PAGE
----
Six Degrees of Separation is a monthly link-up hosted by Kate of Books Are My Favourite and Best in which our lovely host chooses a book and participants take it from there: creating a chain of books, each connected to the one before. Seeing where we end up is half the fun!
I had such fun putting this chain together last month that I had to do it again. This month begins with The Outsiders by S.E. Hinton. I read The Outsiders when I was a young teenager and fell in love with the characters--and the movie. I went on to read as many of S.E. Hinton's books as I could get my hands on. Considered a classic today, The Outsiders is often required reading in schools. While somewhat dated, the underlying themes in the book still apply to our society today in many respects.
Gangs and violence play a role in Angie Thomas's poignant novel The Hate U Give. Like S.E. Hinton hoped to do with her novel, Angie Thomas gives a voice to those who have too long been voiceless. The Hate U Give tackles racism and police violence, two topics that are very relevant today.
Another book taking on the subject of sexual assault is The Kite Runner by Khaled Hosseini. In this case, the main character, Amir, who was just a child at the time, witnesses the crime and does nothing. It weighs heavily on him. The Kite Runner centers around the themes of guilt, redemption and atonement set during tumultuous times, spanning the Soviet occupation of Afghanistan and the rise of the Taliban to the flight of refugees from the country, seeking safety and a better life.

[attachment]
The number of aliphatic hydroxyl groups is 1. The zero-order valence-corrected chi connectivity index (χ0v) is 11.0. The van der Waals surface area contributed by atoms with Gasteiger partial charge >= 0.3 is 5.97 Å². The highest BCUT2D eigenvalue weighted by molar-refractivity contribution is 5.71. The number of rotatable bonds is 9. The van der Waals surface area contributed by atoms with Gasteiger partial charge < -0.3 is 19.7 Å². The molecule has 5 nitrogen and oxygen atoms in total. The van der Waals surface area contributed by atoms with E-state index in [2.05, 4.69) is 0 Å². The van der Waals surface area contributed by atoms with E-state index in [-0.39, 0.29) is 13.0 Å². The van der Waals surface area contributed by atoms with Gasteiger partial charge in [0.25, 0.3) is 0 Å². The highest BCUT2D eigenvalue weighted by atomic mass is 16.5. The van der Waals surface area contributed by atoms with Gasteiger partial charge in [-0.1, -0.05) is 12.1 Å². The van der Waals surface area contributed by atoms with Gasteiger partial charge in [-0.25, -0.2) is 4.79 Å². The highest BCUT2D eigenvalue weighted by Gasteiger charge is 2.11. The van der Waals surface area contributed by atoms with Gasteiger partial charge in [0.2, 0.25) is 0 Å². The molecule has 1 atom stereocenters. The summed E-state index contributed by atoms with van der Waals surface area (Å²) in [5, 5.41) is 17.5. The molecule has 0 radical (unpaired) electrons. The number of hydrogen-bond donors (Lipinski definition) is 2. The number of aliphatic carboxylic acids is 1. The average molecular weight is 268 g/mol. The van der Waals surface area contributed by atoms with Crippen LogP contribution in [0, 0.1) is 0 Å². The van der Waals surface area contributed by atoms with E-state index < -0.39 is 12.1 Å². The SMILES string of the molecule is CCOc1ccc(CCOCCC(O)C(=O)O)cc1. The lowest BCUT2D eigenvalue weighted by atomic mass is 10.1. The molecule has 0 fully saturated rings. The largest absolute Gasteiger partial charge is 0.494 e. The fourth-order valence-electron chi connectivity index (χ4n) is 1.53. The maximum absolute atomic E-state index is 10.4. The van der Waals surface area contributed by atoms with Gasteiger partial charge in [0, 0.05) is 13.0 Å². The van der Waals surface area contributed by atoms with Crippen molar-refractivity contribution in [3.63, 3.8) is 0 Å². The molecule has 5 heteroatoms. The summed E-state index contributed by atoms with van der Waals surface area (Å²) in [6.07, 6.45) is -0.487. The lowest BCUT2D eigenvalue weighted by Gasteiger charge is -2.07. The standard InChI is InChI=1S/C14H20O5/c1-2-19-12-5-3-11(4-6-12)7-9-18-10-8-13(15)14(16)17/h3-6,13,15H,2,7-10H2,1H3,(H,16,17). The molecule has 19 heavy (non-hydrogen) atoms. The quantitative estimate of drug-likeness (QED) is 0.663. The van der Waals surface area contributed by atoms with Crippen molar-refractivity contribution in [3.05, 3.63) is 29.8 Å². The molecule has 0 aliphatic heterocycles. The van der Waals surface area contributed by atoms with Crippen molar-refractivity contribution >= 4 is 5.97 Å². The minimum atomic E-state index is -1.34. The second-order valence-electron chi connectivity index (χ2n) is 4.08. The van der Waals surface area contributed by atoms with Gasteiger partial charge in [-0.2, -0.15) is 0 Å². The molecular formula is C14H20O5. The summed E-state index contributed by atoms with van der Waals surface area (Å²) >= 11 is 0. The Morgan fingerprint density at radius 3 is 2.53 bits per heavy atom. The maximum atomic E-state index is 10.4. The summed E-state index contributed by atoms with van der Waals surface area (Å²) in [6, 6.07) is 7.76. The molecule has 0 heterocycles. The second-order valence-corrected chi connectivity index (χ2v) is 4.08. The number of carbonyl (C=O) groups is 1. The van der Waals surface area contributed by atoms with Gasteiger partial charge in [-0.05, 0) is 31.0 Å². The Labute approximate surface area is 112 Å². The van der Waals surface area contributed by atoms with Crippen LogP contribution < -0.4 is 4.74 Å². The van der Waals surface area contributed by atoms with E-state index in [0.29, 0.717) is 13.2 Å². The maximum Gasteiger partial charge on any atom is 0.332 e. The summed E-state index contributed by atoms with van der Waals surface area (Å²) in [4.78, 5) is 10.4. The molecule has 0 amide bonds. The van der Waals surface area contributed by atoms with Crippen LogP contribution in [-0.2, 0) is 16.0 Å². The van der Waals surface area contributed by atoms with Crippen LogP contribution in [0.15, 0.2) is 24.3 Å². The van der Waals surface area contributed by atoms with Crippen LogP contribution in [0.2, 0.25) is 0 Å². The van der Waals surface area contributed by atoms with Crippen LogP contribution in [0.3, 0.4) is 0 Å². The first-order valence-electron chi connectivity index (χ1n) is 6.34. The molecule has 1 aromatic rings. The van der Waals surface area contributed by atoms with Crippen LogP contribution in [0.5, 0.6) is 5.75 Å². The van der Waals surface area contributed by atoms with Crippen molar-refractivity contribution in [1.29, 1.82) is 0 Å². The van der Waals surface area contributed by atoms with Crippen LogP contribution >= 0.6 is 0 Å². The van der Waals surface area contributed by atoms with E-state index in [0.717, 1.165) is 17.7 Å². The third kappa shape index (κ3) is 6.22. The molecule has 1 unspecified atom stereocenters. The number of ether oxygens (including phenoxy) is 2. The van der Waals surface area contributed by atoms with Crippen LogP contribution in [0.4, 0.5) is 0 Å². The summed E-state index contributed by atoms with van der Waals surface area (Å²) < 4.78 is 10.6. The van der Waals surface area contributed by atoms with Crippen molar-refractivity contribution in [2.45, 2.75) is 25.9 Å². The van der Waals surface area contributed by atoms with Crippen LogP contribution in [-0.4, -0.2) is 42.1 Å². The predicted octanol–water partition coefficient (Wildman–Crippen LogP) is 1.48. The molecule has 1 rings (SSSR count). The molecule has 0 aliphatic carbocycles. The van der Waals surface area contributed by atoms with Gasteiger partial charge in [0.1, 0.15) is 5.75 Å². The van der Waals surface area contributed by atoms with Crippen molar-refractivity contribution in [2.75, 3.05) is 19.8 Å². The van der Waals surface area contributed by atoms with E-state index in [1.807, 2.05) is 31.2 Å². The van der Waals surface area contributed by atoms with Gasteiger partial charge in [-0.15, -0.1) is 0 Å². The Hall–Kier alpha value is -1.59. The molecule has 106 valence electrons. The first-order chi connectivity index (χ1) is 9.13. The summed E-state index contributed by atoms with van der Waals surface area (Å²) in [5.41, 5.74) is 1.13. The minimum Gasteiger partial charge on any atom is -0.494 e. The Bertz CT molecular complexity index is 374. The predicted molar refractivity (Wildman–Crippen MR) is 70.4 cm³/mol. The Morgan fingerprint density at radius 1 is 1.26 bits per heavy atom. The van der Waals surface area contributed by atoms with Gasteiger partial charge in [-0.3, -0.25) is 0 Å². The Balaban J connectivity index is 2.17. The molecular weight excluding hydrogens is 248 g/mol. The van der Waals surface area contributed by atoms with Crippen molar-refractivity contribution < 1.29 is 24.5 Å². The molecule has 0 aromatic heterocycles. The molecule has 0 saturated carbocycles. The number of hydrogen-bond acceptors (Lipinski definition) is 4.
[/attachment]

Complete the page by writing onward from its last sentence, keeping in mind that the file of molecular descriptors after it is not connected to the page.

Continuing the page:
Immigrants face many challenges when moving to another country, such as clashing cultures and conflicts of assimilation among other things. Like Amir and his father immigrated to the United States in The Kite Runner, so did Ashoke and Ashima Ganguli in The Namesake by Jhumpa Lahiri.
The focus of Jhumpa Lahiri's novel is, in part, about the American born Gogol's relationship with his immigrant parents, Ashoke and Ashima. Similarly, Amy Tan's The Joy Luck Club, focuses on the relationships of four Chinese born mothers and their American born daughters. Old traditions war with new ones and the gap between generations has never seemed so large as for these women.
Although a very different type of book, White Oleander by Janet Fitch also delves into the relationship of a mother and daughter, that of Ingrid and Astrid. In this gut-wrenching novel, Astrid longs to be loved and find acceptance, as she moves from foster home to foster home while her mother serves time in prison for murder.
Each of these books are ones that made a big impression on me even long after I read them. They all touch on heavy subject matter in one way or another. Would you be surprised to know every book in this chain was at one time challenged or banned?
Have you read any of these? Which six books would you choose to link to The Outsiders?[Next month (November 3, 2018), we’ll begin with Vanity Fair by William Makepeace Thackeray.]